On the third day, Abner was standing near a lieutenant colonel when a shell from an 88 mm hit the officer. He was instantly killed and Abner suffered a severe closed head injury, collapsing on the dead officer. Medics soon moved him to a field aid station, where doctors decided he needed to be evacuated by plane to a hospital in England; he stayed there for two weeks.

Instead of returning to his company, Abner joined Company C, 397th Railroad MP Regiment, marching into Paris as the Germans marched out. Later, he was sent to Holland and then Belgium. Eventually, he was assigned to the 794th MP Battalion before returning home on a Liberty ship.

PFC Lawrence Myers was discharged in October 1945.

Many men who had been in combat came home with both external and internal scars. Abner’s father had died at age 49 from the effects of WWI. His brother, Alton “Peanut” Myers, a machine gunner in the Philippines, never fully recovered from the trauma he experienced there. Abner also suffered from what we now call PTSD (post-traumatic stress disorder). Fortunately, he received help from the VA at Martinsburg, West Virginia.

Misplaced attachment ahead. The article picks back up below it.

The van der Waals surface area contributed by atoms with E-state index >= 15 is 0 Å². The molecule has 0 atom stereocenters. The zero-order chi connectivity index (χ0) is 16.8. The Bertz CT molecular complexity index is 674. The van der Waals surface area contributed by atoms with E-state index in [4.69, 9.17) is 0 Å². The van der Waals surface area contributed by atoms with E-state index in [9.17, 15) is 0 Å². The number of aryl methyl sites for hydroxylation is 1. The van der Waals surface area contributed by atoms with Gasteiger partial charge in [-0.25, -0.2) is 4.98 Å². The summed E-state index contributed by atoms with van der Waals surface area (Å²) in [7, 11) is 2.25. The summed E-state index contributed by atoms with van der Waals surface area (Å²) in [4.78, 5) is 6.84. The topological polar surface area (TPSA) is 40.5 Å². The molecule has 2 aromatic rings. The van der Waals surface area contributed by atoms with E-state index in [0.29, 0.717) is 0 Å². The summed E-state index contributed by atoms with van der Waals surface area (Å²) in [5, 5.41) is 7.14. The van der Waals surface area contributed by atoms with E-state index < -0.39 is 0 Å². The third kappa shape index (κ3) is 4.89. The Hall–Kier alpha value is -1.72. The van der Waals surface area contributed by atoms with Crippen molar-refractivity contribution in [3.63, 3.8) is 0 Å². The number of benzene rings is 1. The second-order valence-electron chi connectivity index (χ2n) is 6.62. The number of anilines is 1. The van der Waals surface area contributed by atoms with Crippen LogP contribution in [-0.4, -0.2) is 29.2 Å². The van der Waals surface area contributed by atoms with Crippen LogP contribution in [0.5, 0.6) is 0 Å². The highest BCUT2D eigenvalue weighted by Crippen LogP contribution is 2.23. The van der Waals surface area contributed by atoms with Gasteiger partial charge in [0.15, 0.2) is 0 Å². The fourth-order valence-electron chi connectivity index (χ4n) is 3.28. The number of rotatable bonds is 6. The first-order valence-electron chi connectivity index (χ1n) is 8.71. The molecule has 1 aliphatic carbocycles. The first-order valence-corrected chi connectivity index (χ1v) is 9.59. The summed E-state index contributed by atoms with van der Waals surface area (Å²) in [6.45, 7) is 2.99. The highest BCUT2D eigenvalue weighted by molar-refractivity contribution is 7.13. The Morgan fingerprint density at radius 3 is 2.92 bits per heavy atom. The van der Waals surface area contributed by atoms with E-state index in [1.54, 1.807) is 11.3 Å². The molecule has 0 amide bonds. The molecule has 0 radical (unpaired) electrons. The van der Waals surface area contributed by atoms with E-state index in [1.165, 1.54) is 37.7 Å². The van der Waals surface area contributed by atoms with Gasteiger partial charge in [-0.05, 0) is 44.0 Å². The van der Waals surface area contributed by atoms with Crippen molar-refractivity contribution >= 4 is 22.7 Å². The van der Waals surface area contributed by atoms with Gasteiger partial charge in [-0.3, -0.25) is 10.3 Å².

After WWII, it was tough to get a job, with so many ex-servicemen looking for employment. Abner worked as a mechanic at a lumber mill in Woodsboro, and after a time of unemployment, at Ft. Detrick.

He met Clara Dewees in Thurmont in 1945, and they were married in 1949. Together they had three children, eventually moving to Graceham, where he enjoyed his family, going to yard sales, and trips to the beach. Abner died peacefully on July 1, 2007.

So, take it from Abner, don’t take any wooden nickels and certainly no wooden bullets!

If you are a Veteran, or know a Veteran, who is willing to tell his or her story, contact the Frederick County Veterans History Project at priscillarall@gmail.com.

Lawrence C. “Abner” Myers

Although Edward Bowman Coleman was born in Port Republic, Virginia, in 1924, he has lived most of his life in the Blue Ridge Summit and Sabillasville areas.

In the early 1920s, his father rented a farm in Virginia, earning $1.00 a month, two hogs, and a house to live in. Later, the family moved north and rented farms that the banks had foreclosed on during the hard times of the Great Depression. When the farm was sold, the Colemans moved on to another foreclosed farm. Once the Colemans lived next to the Browns, the mothers would do their Monday laundry together because Edward’s mother had a gas-powered washer! Edward did not notice at the time the Bowman’s 13-year-old daughter….but he would later!